Is Bayesian decision theory a panacea for many of the problems in epistemology and the philosophy of science, or is it philosophical snake-oil? For years a debate had been waged amongst specialists regarding the import and legitimacy of this body of theory. Mark Kaplan had written the first accessible and non-technical book to address this controversy. Introducing a new variant on Bayesian decision theory the author offers a compelling case that, while no panacea, decision theory does in fact have the (...) most profound consequences for the way in which philosophers think about inquiry, criticism and rational belief. The new variant on Bayesian theory is presented in such a way that a non-specialist will be able to understand it. The book also offers new solutions to some classic paradoxes. It focuses on the intuitive motivations of the Bayesian approach to epistemology and addresses the philosophical worries to which it has given rise. (shrink)
Making Sense of Evolution explores contemporary evolutionary biology, focusing on the elements of theories—selection, adaptation, and species—that are complex and open to multiple possible interpretations, many of which are incompatible with one another and with other accepted practices in the discipline. Particular experimental methods, for example, may demand one understanding of “selection,” while the application of the same concept to another area of evolutionary biology could necessitate a very different definition.
All eyes are turned towards genomic data and models as the source of knowledge about whether human races exist or not. Will genomic science make the final decision about whether racial realism (e.g., racial population naturalism) or anti-realism (e.g., racial skepticism) is correct? We think not. We believe that the results of even our best and most impressive genomic technologies underdetermine whether bio-genomic races exist, or not. First, different sub-disciplines of biology interested in population structure employ distinct concepts, aims, measures, (...) and models, producing cross-cutting categorizations of population subdivisions rather than a single, universal bio-genomic concept of "race." Second, within each sub-discipline (e.g., conservation biology, phylogenetics), genomic results are consistent with, and map multiply to, racial realism and anti-realism. Indeed, racial ontologies are constructed conventionally, rather than discovered. We thus defend a /constructivist conventionalism/ about bio-genomic racial ontology. Choices and conventions must always be made in identifying particular kinds of groups. Political agendas, social programs, and moral questions premised on the existence of naturalistic race must accept that no scientifically grounded racial ontology is forthcoming, and adjust presumptions, practices, and projects accordingly. (shrink)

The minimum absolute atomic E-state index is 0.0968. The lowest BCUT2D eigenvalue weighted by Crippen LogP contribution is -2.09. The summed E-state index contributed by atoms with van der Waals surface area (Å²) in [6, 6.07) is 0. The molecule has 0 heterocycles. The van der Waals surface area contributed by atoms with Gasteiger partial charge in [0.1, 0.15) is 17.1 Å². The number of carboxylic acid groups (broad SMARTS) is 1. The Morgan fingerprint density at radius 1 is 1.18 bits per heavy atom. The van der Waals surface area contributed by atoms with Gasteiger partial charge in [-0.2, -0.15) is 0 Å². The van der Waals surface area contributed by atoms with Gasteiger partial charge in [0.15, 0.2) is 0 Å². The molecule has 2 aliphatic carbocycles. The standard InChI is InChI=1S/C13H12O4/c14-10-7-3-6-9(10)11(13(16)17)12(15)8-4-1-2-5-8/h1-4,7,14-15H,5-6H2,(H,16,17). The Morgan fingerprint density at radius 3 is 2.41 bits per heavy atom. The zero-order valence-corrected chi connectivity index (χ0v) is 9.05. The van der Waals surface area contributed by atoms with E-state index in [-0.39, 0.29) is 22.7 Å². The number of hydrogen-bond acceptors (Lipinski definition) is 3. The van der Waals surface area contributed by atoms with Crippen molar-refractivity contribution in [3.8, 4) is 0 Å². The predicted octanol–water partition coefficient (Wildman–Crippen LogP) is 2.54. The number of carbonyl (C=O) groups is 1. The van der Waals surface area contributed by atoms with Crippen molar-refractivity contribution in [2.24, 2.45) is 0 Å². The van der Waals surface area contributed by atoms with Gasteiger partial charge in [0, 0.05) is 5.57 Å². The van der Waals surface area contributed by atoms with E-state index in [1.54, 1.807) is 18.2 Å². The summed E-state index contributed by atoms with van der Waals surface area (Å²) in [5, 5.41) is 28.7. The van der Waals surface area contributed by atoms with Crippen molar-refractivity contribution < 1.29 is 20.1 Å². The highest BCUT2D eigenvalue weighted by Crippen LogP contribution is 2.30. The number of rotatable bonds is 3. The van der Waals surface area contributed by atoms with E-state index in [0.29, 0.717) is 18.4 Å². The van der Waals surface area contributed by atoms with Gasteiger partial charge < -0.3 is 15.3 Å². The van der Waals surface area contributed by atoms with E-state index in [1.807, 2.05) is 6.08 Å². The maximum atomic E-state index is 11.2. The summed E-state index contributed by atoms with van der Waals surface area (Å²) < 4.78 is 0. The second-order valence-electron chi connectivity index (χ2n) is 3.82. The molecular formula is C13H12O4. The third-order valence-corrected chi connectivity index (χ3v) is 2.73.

Advocates of extended cognition argue that the boundaries of cognition span brain, body, and environment. Critics maintain that cognitive processes are confined to a boundary centered on the individual. All participants to this debate require a criterion for distinguishing what is internal to cognition from what is external. Yet none of the available proposals are completely successful. I offer a new account, the mutual manipulability account, according to which cognitive boundaries are determined by relationships of mutual manipulability between the properties (...) and activities of putative components and the overall behavior of the cognitive mechanism in which they figure. Among its main advantages, this criterion is capable of (a) distinguishing components of cognition from causal background conditions and lower-level correlates, and (b) showing how the core hypothesis of extended cognition can serve as a legitimate empirical hypothesis amenable to experimental test and confirmation. Conceiving the debate in these terms transforms the current clash over extended cognition into a substantive empirical debate resolvable on the basis of evidence from cognitive science and neuroscience. (shrink)
Following SOX, financial restatements increased dramatically. Prior research suggests that how investors respond to restatements, particularly those involving fraud, may mitigate or exacerbate damage suffered. We extend both accounting and management research by examining the joint effects of pre-restatement managerial reputation and the announcement of managerial corrective actions in response to a restatement on nonprofessional investors’ judgments. We find that pre-restatement managerial reputation and the announcement of managerial corrective actions jointly influence investors’ managerial fraud prevention assessments, which mediate their trust (...) in management. These trust perceptions in turn affect investors’ investment and CEO retention judgments. Our results have implications for firms that are concerned with lessening the negative consequences associated with issuing a restatement. (shrink)
Completeness is an important but misunderstood norm of explanation. It has recently been argued that mechanistic accounts of scientific explanation are committed to the thesis that models are complete only if they describe everything about a mechanism and, as a corollary, that incomplete models are always improved by adding more details. If so, mechanistic accounts are at odds with the obvious and important role of abstraction in scientific modelling. We respond to this characterization of the mechanist’s views about abstraction and (...) articulate norms of completeness for mechanistic explanations that have no such unwanted implications. (shrink)